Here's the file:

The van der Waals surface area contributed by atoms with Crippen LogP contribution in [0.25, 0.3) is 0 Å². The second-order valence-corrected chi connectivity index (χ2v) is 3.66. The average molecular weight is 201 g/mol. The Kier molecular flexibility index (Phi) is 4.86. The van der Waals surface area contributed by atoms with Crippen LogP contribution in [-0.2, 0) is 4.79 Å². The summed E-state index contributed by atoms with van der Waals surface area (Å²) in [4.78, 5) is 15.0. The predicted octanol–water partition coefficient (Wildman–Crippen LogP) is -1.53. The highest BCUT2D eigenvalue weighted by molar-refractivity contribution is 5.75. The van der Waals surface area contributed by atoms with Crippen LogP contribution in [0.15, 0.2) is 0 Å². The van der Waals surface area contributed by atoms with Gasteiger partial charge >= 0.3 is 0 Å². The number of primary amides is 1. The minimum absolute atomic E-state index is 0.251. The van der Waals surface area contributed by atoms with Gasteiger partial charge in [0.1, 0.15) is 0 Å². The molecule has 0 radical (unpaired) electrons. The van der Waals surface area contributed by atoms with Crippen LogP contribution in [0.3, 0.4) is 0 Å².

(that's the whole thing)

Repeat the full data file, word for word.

The van der Waals surface area contributed by atoms with Crippen LogP contribution in [0.25, 0.3) is 0 Å². The second-order valence-corrected chi connectivity index (χ2v) is 3.66. The average molecular weight is 201 g/mol. The Kier molecular flexibility index (Phi) is 4.86. The van der Waals surface area contributed by atoms with Crippen LogP contribution in [-0.2, 0) is 4.79 Å². The summed E-state index contributed by atoms with van der Waals surface area (Å²) in [4.78, 5) is 15.0. The predicted octanol–water partition coefficient (Wildman–Crippen LogP) is -1.53. The highest BCUT2D eigenvalue weighted by molar-refractivity contribution is 5.75. The van der Waals surface area contributed by atoms with Crippen LogP contribution in [0.15, 0.2) is 0 Å². The van der Waals surface area contributed by atoms with Gasteiger partial charge >= 0.3 is 0 Å². The number of primary amides is 1. The minimum absolute atomic E-state index is 0.251. The van der Waals surface area contributed by atoms with Gasteiger partial charge in [0.1, 0.15) is 0 Å². The molecule has 0 radical (unpaired) electrons. The van der Waals surface area contributed by atoms with Crippen LogP contribution in [0.3, 0.4) is 0 Å².